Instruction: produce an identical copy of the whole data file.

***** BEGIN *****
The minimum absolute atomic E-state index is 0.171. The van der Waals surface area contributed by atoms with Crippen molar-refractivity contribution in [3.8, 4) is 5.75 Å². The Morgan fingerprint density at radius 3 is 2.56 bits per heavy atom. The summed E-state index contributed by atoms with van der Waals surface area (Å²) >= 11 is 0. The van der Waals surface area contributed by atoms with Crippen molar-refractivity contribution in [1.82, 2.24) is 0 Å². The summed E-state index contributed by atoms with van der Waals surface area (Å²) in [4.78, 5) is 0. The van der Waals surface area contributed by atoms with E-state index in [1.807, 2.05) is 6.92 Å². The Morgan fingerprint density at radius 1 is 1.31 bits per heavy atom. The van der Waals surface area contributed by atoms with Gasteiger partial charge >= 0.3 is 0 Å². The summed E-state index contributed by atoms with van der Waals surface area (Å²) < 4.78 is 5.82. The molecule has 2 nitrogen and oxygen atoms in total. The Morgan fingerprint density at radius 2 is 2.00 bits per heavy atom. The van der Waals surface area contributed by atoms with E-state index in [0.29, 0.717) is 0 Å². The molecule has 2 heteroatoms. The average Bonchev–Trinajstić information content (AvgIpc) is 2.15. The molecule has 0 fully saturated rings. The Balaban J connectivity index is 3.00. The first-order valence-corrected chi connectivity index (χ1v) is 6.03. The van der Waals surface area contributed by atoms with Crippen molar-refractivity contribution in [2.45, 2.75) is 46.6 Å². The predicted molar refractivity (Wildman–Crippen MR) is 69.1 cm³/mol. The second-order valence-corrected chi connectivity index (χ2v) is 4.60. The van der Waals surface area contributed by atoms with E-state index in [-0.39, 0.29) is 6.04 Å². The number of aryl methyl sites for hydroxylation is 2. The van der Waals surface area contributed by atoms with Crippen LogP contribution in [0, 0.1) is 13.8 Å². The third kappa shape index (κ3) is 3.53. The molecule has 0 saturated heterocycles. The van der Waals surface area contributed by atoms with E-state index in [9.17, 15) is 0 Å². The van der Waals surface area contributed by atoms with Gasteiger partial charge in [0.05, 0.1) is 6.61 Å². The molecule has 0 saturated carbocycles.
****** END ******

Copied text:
The minimum absolute atomic E-state index is 0.171. The van der Waals surface area contributed by atoms with Crippen molar-refractivity contribution in [3.8, 4) is 5.75 Å². The Morgan fingerprint density at radius 3 is 2.56 bits per heavy atom. The summed E-state index contributed by atoms with van der Waals surface area (Å²) >= 11 is 0. The van der Waals surface area contributed by atoms with Crippen molar-refractivity contribution in [1.82, 2.24) is 0 Å². The summed E-state index contributed by atoms with van der Waals surface area (Å²) in [4.78, 5) is 0. The van der Waals surface area contributed by atoms with E-state index in [1.807, 2.05) is 6.92 Å². The Morgan fingerprint density at radius 1 is 1.31 bits per heavy atom. The van der Waals surface area contributed by atoms with Gasteiger partial charge >= 0.3 is 0 Å². The summed E-state index contributed by atoms with van der Waals surface area (Å²) < 4.78 is 5.82. The molecule has 2 nitrogen and oxygen atoms in total. The Morgan fingerprint density at radius 2 is 2.00 bits per heavy atom. The van der Waals surface area contributed by atoms with E-state index in [0.29, 0.717) is 0 Å². The molecule has 2 heteroatoms. The average Bonchev–Trinajstić information content (AvgIpc) is 2.15. The molecule has 0 fully saturated rings. The Balaban J connectivity index is 3.00. The first-order valence-corrected chi connectivity index (χ1v) is 6.03. The van der Waals surface area contributed by atoms with Crippen molar-refractivity contribution in [2.45, 2.75) is 46.6 Å². The predicted molar refractivity (Wildman–Crippen MR) is 69.1 cm³/mol. The second-order valence-corrected chi connectivity index (χ2v) is 4.60. The van der Waals surface area contributed by atoms with E-state index in [-0.39, 0.29) is 6.04 Å². The number of aryl methyl sites for hydroxylation is 2. The van der Waals surface area contributed by atoms with Crippen LogP contribution in [0, 0.1) is 13.8 Å². The third kappa shape index (κ3) is 3.53. The molecule has 0 saturated heterocycles. The van der Waals surface area contributed by atoms with E-state index in [9.17, 15) is 0 Å². The van der Waals surface area contributed by atoms with Gasteiger partial charge in [0.05, 0.1) is 6.61 Å². The molecule has 0 saturated carbocycles.